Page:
Despite the fact that only 1 percent of the overall population qualifies as psychopaths, they surround us. It could be your neighbor, co-worker or even a relative. The majority of psychopaths are walking among us, immersed in careers that nurture their psychopathic traits, and in some cases even reward them.

But how do forensic psychiatrists diagnose psychopaths?

That’s what the Hare Psychopathy Checklist-Revised was created for – a diagnostic tool, used to rate person’s antisocial or psychopathic tendencies for clinical, legal or research purposes. The checklist is used to diagnose adult males in prisons, psychiatric hospitals and other correctional and detention facilities.

A 20-item symptom rating scale allows qualified examiners to compare a subject’s degree of psychopathy with a prototypical image of psychopathic personality, who is often described as an egocentric pathological liar, with a huge lack of conscience or sense of guilt, who ruthlessly prey on others using charm, deceit, violence or other methods that allow them to get what they want. Signs of a psychopath also include shallow emotions, lack of empathy, psychopath repeats violations of social norms, disregard the law and often has a history of victimizing others.

Experts in the field agree that the checklist is the best method for determining the presence of psychopathy in a person. Recent experience suggests that it can be also used to diagnose sex offenders as well as female and adolescent offenders.

The Hare Psychopathy Checklist-Revised is now often used in the courtroom and in institutions as an indicator of the potential risk posed by subject and prisoners. The results of the examination are also used in forensic settings. It helps to decide the length and type of prison sentences and the possible treatment if needed.

Diagnosing someone as a psychopath is a very serious and dangerous step. That’s why it has to be done by professionals who have been specifically trained in its use and who have familiarity with studies of psychopathy. Professionals who administer the examination should have advanced degrees, such as M.D., Ph.D., or D.Ed. in a medical, behavioral or social science field. Other recommendations include experience working with criminals or some other related training. Because the results are often used in legal cases, administers should be qualified to serve as expert witnesses in the courtroom. It’s also recommended, if possible, for two experts to test a subject independently with the Hare Psychopathy Checklist-Revised. The final rating is determined by averaging their scores.

The checklist contains two parts – a semi-structured interview and a review of the subject’s records and history. The clinicial scores 20 items that measure central elements and signs of the psychopathic character:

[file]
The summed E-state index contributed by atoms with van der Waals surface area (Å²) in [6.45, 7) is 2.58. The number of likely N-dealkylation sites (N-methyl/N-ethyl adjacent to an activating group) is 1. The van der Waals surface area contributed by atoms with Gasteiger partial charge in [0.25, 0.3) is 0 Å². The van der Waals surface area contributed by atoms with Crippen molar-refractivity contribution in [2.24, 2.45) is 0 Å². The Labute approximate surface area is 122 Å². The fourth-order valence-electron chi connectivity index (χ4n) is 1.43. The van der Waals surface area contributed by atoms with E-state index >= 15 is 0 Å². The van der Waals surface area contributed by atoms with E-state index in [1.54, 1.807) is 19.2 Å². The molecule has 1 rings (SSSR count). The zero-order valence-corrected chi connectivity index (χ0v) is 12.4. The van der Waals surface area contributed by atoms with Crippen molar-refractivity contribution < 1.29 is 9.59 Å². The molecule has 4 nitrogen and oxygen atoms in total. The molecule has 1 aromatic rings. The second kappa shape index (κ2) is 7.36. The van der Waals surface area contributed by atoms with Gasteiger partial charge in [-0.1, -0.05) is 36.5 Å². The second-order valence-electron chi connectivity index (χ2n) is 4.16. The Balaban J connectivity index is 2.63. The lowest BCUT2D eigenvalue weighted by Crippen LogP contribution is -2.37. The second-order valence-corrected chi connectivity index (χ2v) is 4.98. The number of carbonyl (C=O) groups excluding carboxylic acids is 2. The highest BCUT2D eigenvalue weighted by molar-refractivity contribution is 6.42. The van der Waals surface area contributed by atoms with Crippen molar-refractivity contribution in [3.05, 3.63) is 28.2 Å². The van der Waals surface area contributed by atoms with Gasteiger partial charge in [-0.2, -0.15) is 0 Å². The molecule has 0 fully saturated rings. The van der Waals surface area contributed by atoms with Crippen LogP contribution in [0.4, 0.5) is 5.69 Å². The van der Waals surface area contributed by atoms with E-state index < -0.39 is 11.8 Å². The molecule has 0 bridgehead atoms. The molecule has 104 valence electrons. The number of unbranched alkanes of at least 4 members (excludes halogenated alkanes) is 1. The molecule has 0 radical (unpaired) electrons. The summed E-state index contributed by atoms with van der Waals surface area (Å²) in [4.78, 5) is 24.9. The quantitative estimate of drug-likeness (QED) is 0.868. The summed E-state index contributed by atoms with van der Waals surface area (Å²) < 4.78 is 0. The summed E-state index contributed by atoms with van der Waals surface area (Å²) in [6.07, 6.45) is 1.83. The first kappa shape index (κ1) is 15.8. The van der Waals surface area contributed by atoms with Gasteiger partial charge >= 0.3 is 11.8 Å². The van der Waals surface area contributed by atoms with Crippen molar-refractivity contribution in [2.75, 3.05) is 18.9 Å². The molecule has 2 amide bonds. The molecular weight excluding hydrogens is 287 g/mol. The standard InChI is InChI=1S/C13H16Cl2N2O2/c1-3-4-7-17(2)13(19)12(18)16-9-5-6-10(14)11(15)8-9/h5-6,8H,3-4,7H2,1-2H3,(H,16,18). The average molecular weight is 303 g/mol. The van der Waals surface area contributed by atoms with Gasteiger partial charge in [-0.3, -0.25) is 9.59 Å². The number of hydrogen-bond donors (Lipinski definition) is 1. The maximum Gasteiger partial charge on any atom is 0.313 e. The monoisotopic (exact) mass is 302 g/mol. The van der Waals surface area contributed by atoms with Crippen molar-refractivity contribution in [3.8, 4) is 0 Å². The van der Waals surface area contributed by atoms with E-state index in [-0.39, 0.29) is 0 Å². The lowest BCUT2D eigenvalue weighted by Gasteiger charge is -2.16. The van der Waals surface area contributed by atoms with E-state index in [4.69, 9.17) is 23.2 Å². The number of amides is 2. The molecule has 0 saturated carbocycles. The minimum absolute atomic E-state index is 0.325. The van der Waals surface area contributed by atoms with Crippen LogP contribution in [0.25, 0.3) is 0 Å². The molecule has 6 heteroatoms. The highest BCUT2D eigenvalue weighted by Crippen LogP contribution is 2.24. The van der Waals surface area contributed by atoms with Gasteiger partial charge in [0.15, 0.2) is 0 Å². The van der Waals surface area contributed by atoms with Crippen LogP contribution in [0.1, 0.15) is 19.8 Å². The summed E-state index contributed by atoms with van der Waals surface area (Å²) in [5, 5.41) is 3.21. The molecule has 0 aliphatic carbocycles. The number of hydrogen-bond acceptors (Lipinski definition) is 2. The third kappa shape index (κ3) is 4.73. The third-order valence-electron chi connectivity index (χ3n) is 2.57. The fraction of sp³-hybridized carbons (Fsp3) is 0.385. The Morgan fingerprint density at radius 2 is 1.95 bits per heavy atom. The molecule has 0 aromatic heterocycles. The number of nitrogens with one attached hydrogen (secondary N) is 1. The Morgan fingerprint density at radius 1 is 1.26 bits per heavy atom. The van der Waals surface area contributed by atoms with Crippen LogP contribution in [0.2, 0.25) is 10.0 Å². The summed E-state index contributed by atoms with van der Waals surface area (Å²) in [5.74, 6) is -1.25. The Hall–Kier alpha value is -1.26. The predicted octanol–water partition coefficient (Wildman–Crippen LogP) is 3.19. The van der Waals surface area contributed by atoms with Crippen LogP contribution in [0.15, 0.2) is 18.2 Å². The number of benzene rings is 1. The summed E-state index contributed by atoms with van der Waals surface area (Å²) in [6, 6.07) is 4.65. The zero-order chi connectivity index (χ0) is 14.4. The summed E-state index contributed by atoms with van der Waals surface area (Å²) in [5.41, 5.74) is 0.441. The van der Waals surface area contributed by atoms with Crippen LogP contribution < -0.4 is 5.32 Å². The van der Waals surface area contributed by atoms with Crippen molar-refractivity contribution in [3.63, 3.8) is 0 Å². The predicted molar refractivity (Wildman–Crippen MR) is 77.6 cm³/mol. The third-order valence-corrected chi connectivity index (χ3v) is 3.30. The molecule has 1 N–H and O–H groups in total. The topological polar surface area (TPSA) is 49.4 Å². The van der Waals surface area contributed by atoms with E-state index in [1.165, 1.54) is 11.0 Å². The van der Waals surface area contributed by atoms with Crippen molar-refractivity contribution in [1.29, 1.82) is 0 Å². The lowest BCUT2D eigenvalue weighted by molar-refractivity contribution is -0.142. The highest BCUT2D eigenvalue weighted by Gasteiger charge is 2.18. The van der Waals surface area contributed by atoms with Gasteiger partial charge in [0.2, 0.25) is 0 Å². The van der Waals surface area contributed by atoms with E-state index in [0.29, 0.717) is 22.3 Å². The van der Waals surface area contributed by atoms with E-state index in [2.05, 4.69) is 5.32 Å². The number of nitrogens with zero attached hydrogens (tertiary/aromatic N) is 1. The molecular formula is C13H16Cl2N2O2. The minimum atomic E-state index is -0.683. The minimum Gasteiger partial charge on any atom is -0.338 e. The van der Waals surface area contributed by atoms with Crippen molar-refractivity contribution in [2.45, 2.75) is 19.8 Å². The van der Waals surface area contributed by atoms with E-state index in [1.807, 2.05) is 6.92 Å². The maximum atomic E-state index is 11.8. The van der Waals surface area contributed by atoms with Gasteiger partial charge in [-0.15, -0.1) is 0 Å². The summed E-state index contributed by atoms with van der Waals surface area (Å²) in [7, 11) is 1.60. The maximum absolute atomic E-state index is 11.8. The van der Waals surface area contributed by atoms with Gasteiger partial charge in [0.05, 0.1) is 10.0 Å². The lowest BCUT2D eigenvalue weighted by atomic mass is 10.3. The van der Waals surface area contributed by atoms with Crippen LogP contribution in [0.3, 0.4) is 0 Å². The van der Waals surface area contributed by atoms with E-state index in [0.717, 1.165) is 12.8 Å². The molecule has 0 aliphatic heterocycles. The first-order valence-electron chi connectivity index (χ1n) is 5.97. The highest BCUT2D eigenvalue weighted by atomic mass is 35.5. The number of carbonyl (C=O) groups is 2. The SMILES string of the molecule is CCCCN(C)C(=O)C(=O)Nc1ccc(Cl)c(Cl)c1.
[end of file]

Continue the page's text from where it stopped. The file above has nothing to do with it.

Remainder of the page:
• glib and superficial charm
  • grandiose (exaggeratedly high) estimation of self
  • the need for stimulation
  • pathological lying
  • cunning and manipulativeness
  • lack of remorse or guilt
  • shallow affect (superficial emotional responsiveness)
  • callousness and lack of empathy
  • parasitic lifestyle
  • poor behavioral controls
  • sexual promiscuity
  • early behavior problems
  • lack of realistic long-term goals
  • impulsivity
  • irresponsibility
  • failure to accept responsibility for own actions
  • many short-term marital relationships
  • juvenile delinquency
  • revocation of conditional release
  • criminal versatility

These 20 items cover the nature of subject’s interpersonal relationships, his affective or emotional involvement, responses to other people and situations, evidence of social deviance and lifestyle. They also cover two key aspects that help define the psychopath: selfish and unfeeling victimization of other people, and an unstable and antisocial lifestyle.

The interview covers subject’s background, including work and educational history, marital and family status and criminal background. Since psychopaths are often a pathological liars, the information must be confirmed by reviewing the documents in the subject’s case history.

When the examination is properly completed, the checklist provides a total score that indicates how closely the subject matches a classic or prototypical psychopath. Each of the twenty items is given a score of 0, 1, or 2.

A typical psychopath would receive a maximum of 40, while people with no psychopathic traits would receive a score of zero.

A score of 30 is enough for a person to qualify as a psychopath.

Many non-psychopathic criminal offenders score around 22, while people with no criminal background normally score only around 5.